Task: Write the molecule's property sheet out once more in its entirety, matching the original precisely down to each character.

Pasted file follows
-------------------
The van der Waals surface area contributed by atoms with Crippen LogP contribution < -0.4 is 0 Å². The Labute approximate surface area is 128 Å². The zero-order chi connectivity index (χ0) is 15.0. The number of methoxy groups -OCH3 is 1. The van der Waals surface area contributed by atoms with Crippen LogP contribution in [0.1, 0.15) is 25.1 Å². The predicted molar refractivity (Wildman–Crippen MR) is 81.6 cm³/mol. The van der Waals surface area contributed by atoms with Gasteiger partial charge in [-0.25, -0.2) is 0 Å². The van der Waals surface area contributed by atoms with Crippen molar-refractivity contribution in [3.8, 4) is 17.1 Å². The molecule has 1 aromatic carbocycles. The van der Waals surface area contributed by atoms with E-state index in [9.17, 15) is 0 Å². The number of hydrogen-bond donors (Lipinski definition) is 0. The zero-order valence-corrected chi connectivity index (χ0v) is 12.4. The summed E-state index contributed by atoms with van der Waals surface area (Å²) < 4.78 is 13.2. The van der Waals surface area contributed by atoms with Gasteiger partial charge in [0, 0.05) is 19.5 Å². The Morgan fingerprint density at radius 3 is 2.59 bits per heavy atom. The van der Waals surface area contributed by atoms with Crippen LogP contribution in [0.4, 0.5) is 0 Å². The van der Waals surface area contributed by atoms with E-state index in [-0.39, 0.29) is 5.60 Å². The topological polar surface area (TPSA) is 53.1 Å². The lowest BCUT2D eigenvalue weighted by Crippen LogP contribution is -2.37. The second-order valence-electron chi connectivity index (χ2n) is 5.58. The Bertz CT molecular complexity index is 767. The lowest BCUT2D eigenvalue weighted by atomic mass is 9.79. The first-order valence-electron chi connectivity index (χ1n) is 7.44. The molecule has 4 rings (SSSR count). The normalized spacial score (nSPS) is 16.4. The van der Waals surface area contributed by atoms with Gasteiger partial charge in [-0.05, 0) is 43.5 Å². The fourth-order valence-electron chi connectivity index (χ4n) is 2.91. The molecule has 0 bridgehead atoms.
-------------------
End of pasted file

The van der Waals surface area contributed by atoms with Crippen LogP contribution < -0.4 is 0 Å². The Labute approximate surface area is 128 Å². The zero-order chi connectivity index (χ0) is 15.0. The number of methoxy groups -OCH3 is 1. The van der Waals surface area contributed by atoms with Crippen LogP contribution in [0.1, 0.15) is 25.1 Å². The predicted molar refractivity (Wildman–Crippen MR) is 81.6 cm³/mol. The van der Waals surface area contributed by atoms with Gasteiger partial charge in [-0.25, -0.2) is 0 Å². The van der Waals surface area contributed by atoms with Crippen molar-refractivity contribution in [3.8, 4) is 17.1 Å². The molecule has 1 aromatic carbocycles. The van der Waals surface area contributed by atoms with E-state index in [9.17, 15) is 0 Å². The number of hydrogen-bond donors (Lipinski definition) is 0. The zero-order valence-corrected chi connectivity index (χ0v) is 12.4. The summed E-state index contributed by atoms with van der Waals surface area (Å²) < 4.78 is 13.2. The van der Waals surface area contributed by atoms with Gasteiger partial charge in [0, 0.05) is 19.5 Å². The Morgan fingerprint density at radius 3 is 2.59 bits per heavy atom. The van der Waals surface area contributed by atoms with Crippen LogP contribution in [0.4, 0.5) is 0 Å². The van der Waals surface area contributed by atoms with E-state index in [-0.39, 0.29) is 5.60 Å². The topological polar surface area (TPSA) is 53.1 Å². The lowest BCUT2D eigenvalue weighted by Crippen LogP contribution is -2.37. The second-order valence-electron chi connectivity index (χ2n) is 5.58. The Bertz CT molecular complexity index is 767. The lowest BCUT2D eigenvalue weighted by atomic mass is 9.79. The first-order valence-electron chi connectivity index (χ1n) is 7.44. The molecule has 4 rings (SSSR count). The normalized spacial score (nSPS) is 16.4. The van der Waals surface area contributed by atoms with Gasteiger partial charge in [-0.05, 0) is 43.5 Å². The fourth-order valence-electron chi connectivity index (χ4n) is 2.91. The molecule has 0 bridgehead atoms.